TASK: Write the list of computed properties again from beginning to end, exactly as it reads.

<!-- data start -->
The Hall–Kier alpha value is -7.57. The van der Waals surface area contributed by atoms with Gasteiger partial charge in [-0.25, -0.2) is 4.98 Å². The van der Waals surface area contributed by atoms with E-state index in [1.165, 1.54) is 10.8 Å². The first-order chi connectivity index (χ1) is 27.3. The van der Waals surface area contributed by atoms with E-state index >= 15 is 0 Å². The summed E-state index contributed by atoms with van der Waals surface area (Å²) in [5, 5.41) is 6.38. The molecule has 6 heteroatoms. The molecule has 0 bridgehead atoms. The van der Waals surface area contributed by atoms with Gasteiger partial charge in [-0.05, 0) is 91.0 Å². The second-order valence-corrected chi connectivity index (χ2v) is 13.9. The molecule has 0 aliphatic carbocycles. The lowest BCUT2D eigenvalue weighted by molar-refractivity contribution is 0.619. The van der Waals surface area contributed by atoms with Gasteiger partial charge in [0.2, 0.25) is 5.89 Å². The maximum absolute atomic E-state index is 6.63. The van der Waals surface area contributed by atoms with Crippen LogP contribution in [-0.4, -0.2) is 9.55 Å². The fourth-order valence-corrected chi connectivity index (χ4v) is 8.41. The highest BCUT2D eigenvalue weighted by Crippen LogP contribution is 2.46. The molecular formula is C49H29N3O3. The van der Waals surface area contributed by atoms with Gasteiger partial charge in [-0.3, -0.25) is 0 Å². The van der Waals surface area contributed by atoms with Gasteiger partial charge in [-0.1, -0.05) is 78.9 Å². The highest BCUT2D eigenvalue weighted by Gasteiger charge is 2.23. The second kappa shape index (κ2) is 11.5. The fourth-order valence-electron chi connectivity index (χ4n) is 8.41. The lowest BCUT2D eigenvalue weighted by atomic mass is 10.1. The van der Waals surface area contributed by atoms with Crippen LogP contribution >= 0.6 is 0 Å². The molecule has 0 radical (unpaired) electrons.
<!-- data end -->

The Hall–Kier alpha value is -7.57. The van der Waals surface area contributed by atoms with Gasteiger partial charge in [-0.25, -0.2) is 4.98 Å². The van der Waals surface area contributed by atoms with E-state index in [1.165, 1.54) is 10.8 Å². The first-order chi connectivity index (χ1) is 27.3. The van der Waals surface area contributed by atoms with E-state index >= 15 is 0 Å². The summed E-state index contributed by atoms with van der Waals surface area (Å²) in [5, 5.41) is 6.38. The molecule has 6 heteroatoms. The molecule has 0 bridgehead atoms. The van der Waals surface area contributed by atoms with Gasteiger partial charge in [-0.05, 0) is 91.0 Å². The second-order valence-corrected chi connectivity index (χ2v) is 13.9. The molecule has 0 aliphatic carbocycles. The lowest BCUT2D eigenvalue weighted by molar-refractivity contribution is 0.619. The van der Waals surface area contributed by atoms with Gasteiger partial charge in [0.2, 0.25) is 5.89 Å². The maximum absolute atomic E-state index is 6.63. The van der Waals surface area contributed by atoms with Crippen LogP contribution in [-0.4, -0.2) is 9.55 Å². The fourth-order valence-corrected chi connectivity index (χ4v) is 8.41. The highest BCUT2D eigenvalue weighted by Crippen LogP contribution is 2.46. The molecular formula is C49H29N3O3. The van der Waals surface area contributed by atoms with Gasteiger partial charge in [-0.3, -0.25) is 0 Å². The van der Waals surface area contributed by atoms with Gasteiger partial charge in [-0.1, -0.05) is 78.9 Å². The highest BCUT2D eigenvalue weighted by Gasteiger charge is 2.23. The second kappa shape index (κ2) is 11.5. The fourth-order valence-electron chi connectivity index (χ4n) is 8.41. The lowest BCUT2D eigenvalue weighted by atomic mass is 10.1. The van der Waals surface area contributed by atoms with Crippen LogP contribution >= 0.6 is 0 Å². The molecule has 0 radical (unpaired) electrons.